Too much time on your rear end? ‘Active sitting’ can make a difference.
Adapted from an article By Karen Campbell GLOBE CORRESPONDENT JULY 01, 2017
How much time are we parked on our backside? We sit for hours at work in front of computers, desks, come home and sit for a meal then plonk down into our soft lounger.
Karen Campbell GLOBE CORRESPONDENT says that, "research suggests all the hours we spend exercising at the gym don’t counteract sitting passively in a chair for hours at a time — which can lead to a wide range of health risks, from joint problems and metabolic issues to shortened life spans.
“We have to get past the notion that it’s OK to just collapse in your chair,” says Cathryn Jakobson Ramin, author of “Crooked: Outwitting the Back Pain Industry and Getting on the Road to Recovery.”
However, the in vogue option of standing all day at an adjustable desk is not the answer either, that will have long term postural problems just like sitting.
Sitting smarter is a better solution, when we do need to spend time in a chair. That’s the concept of active sitting. A variety of portable products — like the TOGU Dynair Wedge Ball Cushion, the BetterBack lumbar support, Sitactive Pro-D Cushions and teven something simple like the sloped coccyx cushion — head you in the right direction by tilting the pelvis forward to help align the spine into a healthier, more natural posture.
But a burgeoning array of backless chairs and stools for home and office takes active sitting to the next level. Designed with flexible features to encourage movement while you sit, they engage the core muscles and allow a more open angle between torso and legs.
The 90-degree angle once recommended between legs and torso is being revised to a more open angle of about 135 degrees, encouraging a slight forward tilt of the pelvis to align the spine. This takes some of the weight off your tailbone and puts it into your legs, reducing strain on discs and ligaments and preventing the spine from settling into an unhealthy slump, unlike most conventional office chairs.
“The best sitting arrangement is where you have active legs,” says Jakobson Ramin. “Essentially a perching one where you make a tripod is best for [overall] health.”
These active sitting chairs encourage near constant micro-movement, which is key — studies show that we tend to be more alert and focused when we’re moving, with blood and oxygen circulating more freely. Fidgeting and wiggling are good for you.
“Our bodies are not designed for sitting, and using an active chair as much as you can is a great idea, even for older people,” says physiatrist Dr. Carol Hartigan, medical director of the Spine Center and the Spine Rehabilitation Program at New England Baptist Hospital.
Most of the options for active seating fall into one of two basic types — balls, and stools.
Karen suggests "The simplest, least expensive option is the fitness ball chair, a balance ball in a stable circular frame. You’ve seen them. When you sit on it, the ball’s natural give and slight bounce encourage micro-movements for balance." However The Bad Back Shop says, because of its instability, no easy adjustable size options and the awkward size we do not recommend these as a chair proper. Use them for exercise but not as a chair.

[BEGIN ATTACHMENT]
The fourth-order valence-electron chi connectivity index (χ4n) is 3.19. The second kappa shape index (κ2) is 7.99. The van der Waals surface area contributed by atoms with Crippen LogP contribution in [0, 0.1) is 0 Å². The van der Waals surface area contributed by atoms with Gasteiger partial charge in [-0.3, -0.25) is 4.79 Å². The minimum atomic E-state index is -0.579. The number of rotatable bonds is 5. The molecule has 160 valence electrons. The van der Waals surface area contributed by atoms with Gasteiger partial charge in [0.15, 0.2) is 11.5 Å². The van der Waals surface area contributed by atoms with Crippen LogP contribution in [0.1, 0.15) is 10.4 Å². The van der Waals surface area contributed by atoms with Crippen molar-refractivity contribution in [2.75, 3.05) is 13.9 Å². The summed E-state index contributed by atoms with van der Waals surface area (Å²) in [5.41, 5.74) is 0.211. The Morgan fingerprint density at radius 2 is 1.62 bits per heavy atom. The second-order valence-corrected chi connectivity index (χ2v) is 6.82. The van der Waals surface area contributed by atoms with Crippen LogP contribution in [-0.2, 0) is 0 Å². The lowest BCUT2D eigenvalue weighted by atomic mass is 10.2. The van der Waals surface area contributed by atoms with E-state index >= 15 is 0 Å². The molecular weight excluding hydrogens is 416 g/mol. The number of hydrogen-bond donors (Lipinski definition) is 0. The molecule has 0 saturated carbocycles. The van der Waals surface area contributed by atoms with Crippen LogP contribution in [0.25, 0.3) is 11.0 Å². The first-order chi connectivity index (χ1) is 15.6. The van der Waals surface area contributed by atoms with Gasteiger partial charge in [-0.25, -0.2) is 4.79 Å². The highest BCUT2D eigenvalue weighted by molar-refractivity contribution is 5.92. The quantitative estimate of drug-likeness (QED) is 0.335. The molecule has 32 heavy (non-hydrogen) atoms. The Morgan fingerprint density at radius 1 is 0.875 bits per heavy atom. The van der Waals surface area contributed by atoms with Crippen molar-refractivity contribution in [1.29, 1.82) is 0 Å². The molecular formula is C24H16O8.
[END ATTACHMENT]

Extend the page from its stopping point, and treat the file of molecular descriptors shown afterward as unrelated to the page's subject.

The less safer option are seats that create movement, stools which encourage "twisting, rocking, leaning, and spinning", usually via fixed seats atop rounded or articulated bases. They’re especially popular in school settings as outlets for fidgety kids. But for adults, a particularly innovative variant of the wobble stool is the German-made Swopper. Its spring system allows the cushioned seat to move not only side to side and forward and back, but up and down. It’s a blast to use. There is also the Sit/stand stools like the Muvman and Dyna Stool. One of the best new options from Norway is the HAG Capisco, it has the advantageous of a saddle chair but an innovative back rest.
Other options are the Saddle chairs; Salli and Bambach.
Karen also mentions the new Tic Toc, "Similarly, the brand new Tic Toc, designed by Fully (formerly Ergo Depot) founder David Kahl, has a beautifully elegant wood seat, but it may be hard and slippery for some. However, its curved slope allows the legs to open and angle down from the hips, like the old kneeling chairs, and the h-base has runners like a rocking chair, enabling a subtle, very natural rocking and twisting."
"Even some hard-core active seating enthusiasts recommend starting slowly and swapping out chairs periodically for supportive seating that allows the spine to rest. The good part about all these dynamic chairs is that they’re not so comfortable you’ll be prone to settle in and work nonstop for hours. You’ll need frequent breaks to stand and stretch — and that’s the whole idea anyway, right?".